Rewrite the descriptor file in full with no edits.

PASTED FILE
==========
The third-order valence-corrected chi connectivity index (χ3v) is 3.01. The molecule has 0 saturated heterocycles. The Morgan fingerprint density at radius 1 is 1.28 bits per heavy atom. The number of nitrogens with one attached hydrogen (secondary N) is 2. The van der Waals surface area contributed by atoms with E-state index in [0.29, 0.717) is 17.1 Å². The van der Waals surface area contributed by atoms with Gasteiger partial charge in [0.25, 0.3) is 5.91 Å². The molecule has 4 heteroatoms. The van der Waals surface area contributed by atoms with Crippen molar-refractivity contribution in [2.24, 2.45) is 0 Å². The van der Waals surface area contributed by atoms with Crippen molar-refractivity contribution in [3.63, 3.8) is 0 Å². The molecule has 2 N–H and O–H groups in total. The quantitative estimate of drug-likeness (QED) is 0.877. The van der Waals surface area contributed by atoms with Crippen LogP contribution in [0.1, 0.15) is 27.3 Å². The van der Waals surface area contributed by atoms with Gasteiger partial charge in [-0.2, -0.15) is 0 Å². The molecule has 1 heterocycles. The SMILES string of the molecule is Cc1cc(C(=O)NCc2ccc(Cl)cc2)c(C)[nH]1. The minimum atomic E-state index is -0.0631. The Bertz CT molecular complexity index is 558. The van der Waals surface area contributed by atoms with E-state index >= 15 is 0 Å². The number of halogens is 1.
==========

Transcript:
The third-order valence-corrected chi connectivity index (χ3v) is 3.01. The molecule has 0 saturated heterocycles. The Morgan fingerprint density at radius 1 is 1.28 bits per heavy atom. The number of nitrogens with one attached hydrogen (secondary N) is 2. The van der Waals surface area contributed by atoms with E-state index in [0.29, 0.717) is 17.1 Å². The van der Waals surface area contributed by atoms with Gasteiger partial charge in [0.25, 0.3) is 5.91 Å². The molecule has 4 heteroatoms. The van der Waals surface area contributed by atoms with Crippen molar-refractivity contribution in [2.24, 2.45) is 0 Å². The van der Waals surface area contributed by atoms with Crippen molar-refractivity contribution in [3.63, 3.8) is 0 Å². The molecule has 2 N–H and O–H groups in total. The quantitative estimate of drug-likeness (QED) is 0.877. The van der Waals surface area contributed by atoms with Crippen LogP contribution in [0.1, 0.15) is 27.3 Å². The van der Waals surface area contributed by atoms with Gasteiger partial charge in [-0.2, -0.15) is 0 Å². The molecule has 1 heterocycles. The SMILES string of the molecule is Cc1cc(C(=O)NCc2ccc(Cl)cc2)c(C)[nH]1. The minimum atomic E-state index is -0.0631. The Bertz CT molecular complexity index is 558. The van der Waals surface area contributed by atoms with E-state index >= 15 is 0 Å². The number of halogens is 1.